Continuing on our journey on what is needed to get to productive verification with VIP, the first step is to make the connections between the DUT and the testbench. This includes connecting the signals, the clock and reset and setting any parameters. This is what we covered in part 1 of the series.
Let us look at other steps need to get productive, taking PCIe VIP as an example.
Protocol Specific agents enables easy instantiation of agents in your testbench with fewer lines of configuration in the testbench. This is the customization of the generic agent. The PCIe agent will perform link training automatically, without us needing to start a sequence.
Next we move onto configuring the VIP. Here we are able to take advantage of a configuration policy that has already been defined for the specific design IP we are using and available alongside the VIP.
It is again important for the VIP to be intuitive, and here you can see that we have used a collection of structs to define the configuration. These are then declared as variables in a configuration class for the agent, which is used in the testbench to set the configuration.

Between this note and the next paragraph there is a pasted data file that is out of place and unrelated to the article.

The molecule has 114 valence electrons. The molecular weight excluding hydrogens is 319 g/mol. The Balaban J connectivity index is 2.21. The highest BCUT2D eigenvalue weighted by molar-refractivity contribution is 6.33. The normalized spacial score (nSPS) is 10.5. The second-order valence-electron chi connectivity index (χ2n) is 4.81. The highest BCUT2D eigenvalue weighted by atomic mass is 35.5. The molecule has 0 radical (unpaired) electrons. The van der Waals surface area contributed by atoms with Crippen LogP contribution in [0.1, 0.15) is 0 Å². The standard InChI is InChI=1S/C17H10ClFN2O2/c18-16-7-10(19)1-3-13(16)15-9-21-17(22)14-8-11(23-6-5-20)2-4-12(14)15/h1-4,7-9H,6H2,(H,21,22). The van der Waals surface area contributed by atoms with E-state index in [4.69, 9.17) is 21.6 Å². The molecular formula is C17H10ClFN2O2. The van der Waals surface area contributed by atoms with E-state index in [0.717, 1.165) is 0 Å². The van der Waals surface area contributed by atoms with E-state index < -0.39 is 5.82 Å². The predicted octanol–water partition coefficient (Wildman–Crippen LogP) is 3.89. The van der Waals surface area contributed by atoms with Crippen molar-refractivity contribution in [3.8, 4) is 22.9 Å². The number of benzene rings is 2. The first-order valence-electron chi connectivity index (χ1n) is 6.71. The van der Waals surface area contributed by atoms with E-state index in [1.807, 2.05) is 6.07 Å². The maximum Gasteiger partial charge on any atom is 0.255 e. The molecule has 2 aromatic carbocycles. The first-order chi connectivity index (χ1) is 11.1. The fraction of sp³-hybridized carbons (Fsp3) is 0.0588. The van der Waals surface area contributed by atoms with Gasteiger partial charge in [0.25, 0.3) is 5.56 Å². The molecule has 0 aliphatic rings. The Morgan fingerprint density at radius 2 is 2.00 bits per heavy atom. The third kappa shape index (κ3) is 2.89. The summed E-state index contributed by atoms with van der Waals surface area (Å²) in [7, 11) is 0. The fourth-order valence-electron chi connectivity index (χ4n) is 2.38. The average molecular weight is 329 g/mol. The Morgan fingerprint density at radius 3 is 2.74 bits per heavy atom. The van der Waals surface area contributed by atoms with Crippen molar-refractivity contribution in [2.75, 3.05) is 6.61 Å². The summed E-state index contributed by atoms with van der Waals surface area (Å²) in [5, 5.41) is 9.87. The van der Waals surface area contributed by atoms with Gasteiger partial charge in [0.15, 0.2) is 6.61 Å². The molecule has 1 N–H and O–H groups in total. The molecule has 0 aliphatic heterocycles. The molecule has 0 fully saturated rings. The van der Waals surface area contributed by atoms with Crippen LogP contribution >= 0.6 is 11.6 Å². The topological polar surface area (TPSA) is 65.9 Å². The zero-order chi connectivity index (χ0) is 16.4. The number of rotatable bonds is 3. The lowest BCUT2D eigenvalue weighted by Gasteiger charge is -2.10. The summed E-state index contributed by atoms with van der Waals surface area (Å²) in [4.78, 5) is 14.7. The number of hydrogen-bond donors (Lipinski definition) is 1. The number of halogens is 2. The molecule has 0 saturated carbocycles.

The user code which sets the configuration for a test is then intuitive and easy to read as shown below. In this particular example, we have set our agent to be a GEN2 root complex, connected at the serial interface and using an internally generated clock and reset. We have disabled the build in scoreboard and coverage, but enabled transaction logging.
Once done with configuration, move on to PCIe link training and enumeration, which the VIP can take care of. As I mentioned earlier the agent will perform link training automatically, without needing to start a sequence. The VIP also provides a sequence to complete enumeration, which will block until link training is complete.
This means that in the test, you just need to create and start this sequence, the “bring up sequence” in the code below.
Once that sequence ends, link up and enumeration are complete and you can start a user defined sequence that would typically perform reads and writes to do some application specific verification.
VIP’s include various sequence API for rapid test creation like memory, configure and I/O reads and writes, as well as various scenario and error injection sequences. Finally we are able to use the transaction layer sequences to begin some application specific verification by performing reads and writes across the bus.
Using the automation provided by the VIP it is possible to complete the entire testbench and link up process in hours rather than days, allowing users to become productive much earlier.
I would really like to hear how you use various VIPs so please comment below. In part 3 of the series, we will talk about various debug features of a VIP.